To apply for individual licenses (that for example Yahoo are regulated under), is in fact more onerous than the requirements needed under registration under class licenses. For example, Yahoo has to put up a 50,000 Singapore Dollar bond, that The Breakfast Network and The Independent were not required to do. They are also subject to the 24-hour take-down clause, which again The Independent (having registered) is not required to do.

The Broadcast Act’s provisions, are also more stringent than the class license registration. For example, the Broadcast Act allows the MDA to declare a foreign broadcasting service to be interfering in domestic politics and have their business restricted. This is a provision that The Independent is not subject to.

The parts of the Broadcast Act that regulate SPH and Mediacorp also allow the Government to ratify the appointments of their CEOs and object; again an additional layer to ensure that whatever foreign advertising they receive are bona fide. The Independent is not subject to this.

Therefore, by allowing the companies that own The Independent and The Breakfast Network to receive bona fide foreign advertising, and requiring them to ONLY register under a class license (rather than obtain an individual license), and to give an undertaking not to receive foreign funding, is in fact a LESS onerous regulatory regime than all the other examples Mr. Lee has brought up.

I recognise that the Broadcast Act and the various distinctions between class licenses and individual licenses are complicated and phrased in legalistic terms. If  Mr. Lee, the FMI movement and similar detractors have problems understanding them, they should seek expert advice, instead of insisting on the ridiculous accusation that the Government has failed to explain itself.


  1. Good reply to Howard Lee. I believe Howard raised more questions he probably won't even want to go find answers for, or even know where to begin. His opinions were more an attempt at being vague and divisive, rather than to enlighten readers on points raised.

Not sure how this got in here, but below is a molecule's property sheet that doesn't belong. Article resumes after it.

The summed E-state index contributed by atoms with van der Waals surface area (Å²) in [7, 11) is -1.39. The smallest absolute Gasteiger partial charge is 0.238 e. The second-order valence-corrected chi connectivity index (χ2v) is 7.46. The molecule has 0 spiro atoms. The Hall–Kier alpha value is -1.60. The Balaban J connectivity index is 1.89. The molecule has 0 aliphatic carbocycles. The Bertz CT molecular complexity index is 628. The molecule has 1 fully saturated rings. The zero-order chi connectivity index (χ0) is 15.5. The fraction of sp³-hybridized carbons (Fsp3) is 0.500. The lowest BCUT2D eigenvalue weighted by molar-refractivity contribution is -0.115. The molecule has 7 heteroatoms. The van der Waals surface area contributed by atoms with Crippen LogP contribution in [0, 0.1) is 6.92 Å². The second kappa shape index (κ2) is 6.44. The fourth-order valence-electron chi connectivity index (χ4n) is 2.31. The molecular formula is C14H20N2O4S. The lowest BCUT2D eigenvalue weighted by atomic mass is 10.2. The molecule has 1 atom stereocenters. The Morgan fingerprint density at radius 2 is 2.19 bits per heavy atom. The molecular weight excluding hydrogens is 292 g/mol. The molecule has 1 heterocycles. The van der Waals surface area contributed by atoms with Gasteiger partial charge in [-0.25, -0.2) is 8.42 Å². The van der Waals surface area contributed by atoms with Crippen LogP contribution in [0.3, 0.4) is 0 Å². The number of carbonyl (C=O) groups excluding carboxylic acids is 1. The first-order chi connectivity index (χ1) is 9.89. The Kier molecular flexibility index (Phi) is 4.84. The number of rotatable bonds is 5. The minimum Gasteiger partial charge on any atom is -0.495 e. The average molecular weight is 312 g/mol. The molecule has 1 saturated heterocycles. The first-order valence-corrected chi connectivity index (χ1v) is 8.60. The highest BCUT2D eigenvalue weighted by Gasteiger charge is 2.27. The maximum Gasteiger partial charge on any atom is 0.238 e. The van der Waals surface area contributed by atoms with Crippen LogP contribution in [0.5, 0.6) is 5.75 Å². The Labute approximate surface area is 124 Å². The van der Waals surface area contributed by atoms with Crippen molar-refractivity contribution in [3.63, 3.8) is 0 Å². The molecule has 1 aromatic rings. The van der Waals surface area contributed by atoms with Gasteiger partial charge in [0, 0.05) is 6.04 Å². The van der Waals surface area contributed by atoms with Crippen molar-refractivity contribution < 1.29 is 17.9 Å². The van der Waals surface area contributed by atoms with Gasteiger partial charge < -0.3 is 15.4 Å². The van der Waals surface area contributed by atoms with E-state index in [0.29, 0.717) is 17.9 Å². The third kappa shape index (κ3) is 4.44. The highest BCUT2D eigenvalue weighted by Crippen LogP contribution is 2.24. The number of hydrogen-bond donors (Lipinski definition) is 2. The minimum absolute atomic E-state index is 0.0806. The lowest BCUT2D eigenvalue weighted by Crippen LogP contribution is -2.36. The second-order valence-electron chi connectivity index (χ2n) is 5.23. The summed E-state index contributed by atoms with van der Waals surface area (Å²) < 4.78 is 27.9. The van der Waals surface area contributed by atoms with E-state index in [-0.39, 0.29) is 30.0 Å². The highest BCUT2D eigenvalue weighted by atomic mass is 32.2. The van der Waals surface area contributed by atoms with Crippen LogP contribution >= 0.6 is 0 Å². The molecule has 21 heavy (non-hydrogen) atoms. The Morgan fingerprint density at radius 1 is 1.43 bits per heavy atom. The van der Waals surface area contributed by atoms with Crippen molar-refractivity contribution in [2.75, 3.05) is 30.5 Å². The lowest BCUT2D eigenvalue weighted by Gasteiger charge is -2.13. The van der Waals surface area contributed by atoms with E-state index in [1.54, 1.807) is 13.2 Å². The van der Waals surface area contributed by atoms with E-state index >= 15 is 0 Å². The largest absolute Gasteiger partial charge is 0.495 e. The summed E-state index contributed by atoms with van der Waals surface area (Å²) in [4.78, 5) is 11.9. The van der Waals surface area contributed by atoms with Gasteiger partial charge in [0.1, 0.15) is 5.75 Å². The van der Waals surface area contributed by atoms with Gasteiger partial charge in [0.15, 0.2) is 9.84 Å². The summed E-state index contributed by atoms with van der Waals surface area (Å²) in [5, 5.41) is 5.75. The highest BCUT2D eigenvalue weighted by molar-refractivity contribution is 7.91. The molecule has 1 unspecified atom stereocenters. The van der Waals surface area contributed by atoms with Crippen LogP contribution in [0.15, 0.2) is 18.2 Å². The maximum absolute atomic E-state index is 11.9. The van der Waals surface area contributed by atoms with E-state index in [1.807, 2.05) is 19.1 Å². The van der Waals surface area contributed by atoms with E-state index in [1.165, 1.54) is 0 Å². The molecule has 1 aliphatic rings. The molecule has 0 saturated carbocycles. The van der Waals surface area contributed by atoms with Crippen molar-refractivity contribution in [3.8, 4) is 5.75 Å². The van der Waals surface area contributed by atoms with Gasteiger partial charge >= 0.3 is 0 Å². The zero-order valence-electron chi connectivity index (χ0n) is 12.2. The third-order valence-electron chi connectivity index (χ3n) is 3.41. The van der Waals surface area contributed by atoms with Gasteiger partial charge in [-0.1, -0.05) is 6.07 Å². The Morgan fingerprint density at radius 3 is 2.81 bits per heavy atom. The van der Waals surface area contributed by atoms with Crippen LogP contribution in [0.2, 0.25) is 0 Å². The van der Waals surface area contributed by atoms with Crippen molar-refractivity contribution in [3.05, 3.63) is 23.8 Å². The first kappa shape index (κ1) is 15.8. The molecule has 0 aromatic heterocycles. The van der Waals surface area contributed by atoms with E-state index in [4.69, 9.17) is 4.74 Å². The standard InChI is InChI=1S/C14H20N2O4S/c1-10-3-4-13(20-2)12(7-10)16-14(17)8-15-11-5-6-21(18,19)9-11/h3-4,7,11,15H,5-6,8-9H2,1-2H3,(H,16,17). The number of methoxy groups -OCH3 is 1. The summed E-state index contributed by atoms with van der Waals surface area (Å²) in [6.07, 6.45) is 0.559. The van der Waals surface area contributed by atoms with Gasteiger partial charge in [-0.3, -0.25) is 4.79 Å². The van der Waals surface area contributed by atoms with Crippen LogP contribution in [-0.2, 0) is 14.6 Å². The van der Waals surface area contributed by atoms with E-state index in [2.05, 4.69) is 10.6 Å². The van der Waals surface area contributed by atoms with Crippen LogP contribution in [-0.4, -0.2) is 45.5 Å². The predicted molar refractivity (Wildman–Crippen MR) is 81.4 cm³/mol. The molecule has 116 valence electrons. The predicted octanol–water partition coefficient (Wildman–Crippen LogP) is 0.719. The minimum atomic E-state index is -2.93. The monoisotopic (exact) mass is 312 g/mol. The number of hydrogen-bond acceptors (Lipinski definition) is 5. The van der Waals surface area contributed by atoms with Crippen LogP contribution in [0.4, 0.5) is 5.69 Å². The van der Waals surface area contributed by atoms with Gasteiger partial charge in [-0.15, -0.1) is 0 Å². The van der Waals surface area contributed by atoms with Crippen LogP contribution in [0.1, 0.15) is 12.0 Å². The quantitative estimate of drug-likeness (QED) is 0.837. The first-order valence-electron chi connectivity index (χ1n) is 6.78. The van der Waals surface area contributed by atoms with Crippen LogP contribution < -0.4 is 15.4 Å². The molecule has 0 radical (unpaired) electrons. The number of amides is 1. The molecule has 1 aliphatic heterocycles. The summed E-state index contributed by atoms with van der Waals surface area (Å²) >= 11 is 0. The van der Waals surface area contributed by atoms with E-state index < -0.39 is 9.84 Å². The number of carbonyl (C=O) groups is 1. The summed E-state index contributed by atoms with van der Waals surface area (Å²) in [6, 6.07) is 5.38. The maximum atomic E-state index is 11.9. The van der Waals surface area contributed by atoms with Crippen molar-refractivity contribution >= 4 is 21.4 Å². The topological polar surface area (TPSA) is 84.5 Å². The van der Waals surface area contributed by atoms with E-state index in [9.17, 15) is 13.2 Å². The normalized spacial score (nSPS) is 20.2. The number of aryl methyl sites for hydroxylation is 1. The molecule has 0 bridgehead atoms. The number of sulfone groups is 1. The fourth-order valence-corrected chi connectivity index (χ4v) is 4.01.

2. Stale repetitive arguments. Weak and evasive to those questions posed. Instead of questioning policies, principles and fundamentals, desperately trying to buttress implementation.

    1. The fundamental is that media needs to be regulated. ALL media. Everywhere in the world. Once you accept that, you will see that the arguments are correct. :)

    2. The fundamental.... that is in your opinion I assume?
      "Once you accept that, you will see that the arguments are correct." You accept it because you think it is correct or do you accept it then you make yourself think it is correct?

  3. Rule of law, not rule by law. Here, by whim. Cause MDA (and you) can't even give a coherent argument. Hence you are WRONG. :(

    1. Do you even know what rule of law is? Stop repeating things you read on the internet like a parrot. Use your brains please anon.

    2. Got use brains leh. Otherwise I would have believed your spin.

  4. The fundamental is that political parties seek to perpetuate their rule. All parties. Everywhere in the world. Once you accept that, you will see your weak arguments in the right context.

    1. I accept that. And my arguments are still amazingly good.

  5. "The fundamental is that media needs to be regulated. ALL media. Everywhere in the world. Once you accept that, you will see that the arguments are correct. :)"

    An unfortunate myopic view that explains why you, and the PAP, will inevitably fail. All the signs are there, it's just a question of time.

    Market forces, and audience maturity, especially in a tiny target locale like Singapore will ensure self-regulation works. The MDA's monstrous requirements are wholly unnecessary and unwelcome.

    1. Self-regulation? Human beings are incapable of self-regulation. Thats why we have laws everywhere in the world that even tells us where we can cross the road and where we can't

    2. So trust this government to self-regulate itself. Weakened institutions incapable of check and balance. What irony!